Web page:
You touch on an often overlooked but critical topic. We spend considerable time and money acquiring the gear and skills we might need to be prepared for a variety of potential disasters/disruptions either natural or man-made, but often overlook preparation for sudden/unexpected debilitating medical problems, or worse unexpected death from any number of possible causes.
This strikes a nerve with me because my dad died suddenly and quite unexpectedly at the age of 43 from a massive heart attack. I was 17 years old at the time. If anyone thinks this does not turn your world upside down, I would beg to differ. Now, I am a CPA/MBA, and have some knowledge about what people go through when they find themselves in this kind of situation, and some experience in what can be done to minimize the chaos and confusion. These are always very stressful, emotional situations, and it can be VERY difficult to keep things held together and keep everything from going to hell in a handbasket. Trust me. I know.
The best way I know to prepare for this type of event:
1. Collect ALL important documents into one place. Birth Certificates, Marriage License, Titles and/or deeds to Vehicles/Home/Properties/Boats, etc. ALL Insurance policies…life, health, disability, homeowners, auto, boat, medevac, umbrella liability,long-term care etc., wills, living wills, military service records, professional licenses, and any other documents you consider important or critical. Include copies of your most recent 2 years of tax returns. Also include the articles of incorporation and bylaws/operating agreement for any closely held businesses you own or in which you have ownership interest as a partner, member, director (Sole propietorship, partnership, LLC, Sub S corporation, etc),
2. Make copies of all above documents. Place originals in lockbox and keep copies at home for reference…or vice versa, depending on your opinion on this matter. Some people prefer to have the original copies in their personal possession. Some documents may warrant having certified copies made or requesting certified copies from the issuers.. Again, this is a personal decision. This collection would be one of the critical items you would grab in a bug-out situation anyway, so having it all together is a good idea for lots of reasons. Obviously you would want to store these in-home in some kind of secure, fireproof portable box that would be hard for a burglar/looter to find, but easy for you to grab and go at a moment’s notice. Fireproof file boxes are available that suit this purpose well. And obviously, since these things lock, be sure somebody besides just you knows the combination or how to locate the combination or key.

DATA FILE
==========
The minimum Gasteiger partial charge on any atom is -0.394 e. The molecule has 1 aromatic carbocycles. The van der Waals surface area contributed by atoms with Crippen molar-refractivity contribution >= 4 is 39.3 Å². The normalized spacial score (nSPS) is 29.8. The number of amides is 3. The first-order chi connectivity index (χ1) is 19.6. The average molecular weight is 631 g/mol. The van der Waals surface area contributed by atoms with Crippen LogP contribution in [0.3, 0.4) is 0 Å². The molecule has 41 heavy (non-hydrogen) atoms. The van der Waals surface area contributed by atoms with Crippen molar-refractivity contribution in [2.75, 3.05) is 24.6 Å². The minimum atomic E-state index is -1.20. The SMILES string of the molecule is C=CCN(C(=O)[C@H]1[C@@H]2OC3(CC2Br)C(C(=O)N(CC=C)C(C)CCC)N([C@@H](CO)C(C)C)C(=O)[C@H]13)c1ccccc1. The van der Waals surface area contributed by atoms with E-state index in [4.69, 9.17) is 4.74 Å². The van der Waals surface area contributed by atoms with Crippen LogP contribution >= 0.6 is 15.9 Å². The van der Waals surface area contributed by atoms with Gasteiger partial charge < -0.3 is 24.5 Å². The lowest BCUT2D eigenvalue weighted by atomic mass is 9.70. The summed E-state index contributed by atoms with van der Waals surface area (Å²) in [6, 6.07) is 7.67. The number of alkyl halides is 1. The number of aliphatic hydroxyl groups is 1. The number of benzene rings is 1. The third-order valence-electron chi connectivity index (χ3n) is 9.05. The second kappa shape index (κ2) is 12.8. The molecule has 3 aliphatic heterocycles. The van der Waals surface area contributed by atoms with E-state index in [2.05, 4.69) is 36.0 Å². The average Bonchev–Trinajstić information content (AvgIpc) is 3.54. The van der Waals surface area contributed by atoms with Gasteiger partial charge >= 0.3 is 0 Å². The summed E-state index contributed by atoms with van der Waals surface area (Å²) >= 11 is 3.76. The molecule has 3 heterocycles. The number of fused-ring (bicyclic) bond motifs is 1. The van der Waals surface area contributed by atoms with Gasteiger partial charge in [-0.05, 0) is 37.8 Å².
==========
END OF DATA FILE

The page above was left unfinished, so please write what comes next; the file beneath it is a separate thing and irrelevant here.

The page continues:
3. Make a list of every debt you owe, the balance as of some specific date in time, the minimum payment, payment due date, account number, and website/username/password to the account if applicable. Likewise with all checking/savings/investment/brokerage./401k/IRA/HSA accounts.
This enables your appointed administrator/trustee to see at a glance the location of all your financial assets and liabilities, and the mechanism by which to access them should the need arise. Original debt instruments would not be a bad idea to add to the list of important documents, especially real estate mortgages, auto loans, and other collateralized debt instruments that create liens against any of your properties or assets.
4. Make a list of all the vendors you deal with, and again, any relevant account information and internet access information if applicable. This would include utilities, security system,pest control, newspapers, insurance premiums,and any other ongoing/regular vendors you deal with or are contracted with for ongoing services that result in monthly or quarterly bills to be paid.
Be sure to note any accounts (vendor or creditor accounts) that you have set up to automatically debit your checking account or charge to a credit card account each billing cycle. This will alert your administrator to keep adequate funds in place to cover these automatic transactions. Also note any accounts that are set up for electronic statement delivery. It seems that every company is pushing us to “go paperless” and stop receiving paper statements. This will alert your administrator to keep an eye on your email for statement notifications.
5. Keep the document inventory updated…adding information for new accounts as they are created and removing documents for accounts that are closed and for which you will have no further potential use.
With the above items located and placed in an organized manner, it should be possible for your designated trustee or administrator (whether your spouse, family member, attorney, or bank trustee) to pick up and administer your affairs in a thorough and reasonable manner should you be incapable of doing so for yourself for any reason.
I hope you an others find this helpful.I’ve tried to hit the most important issues in a short amount of space, so I’m sure there are some details I’ve overlooked.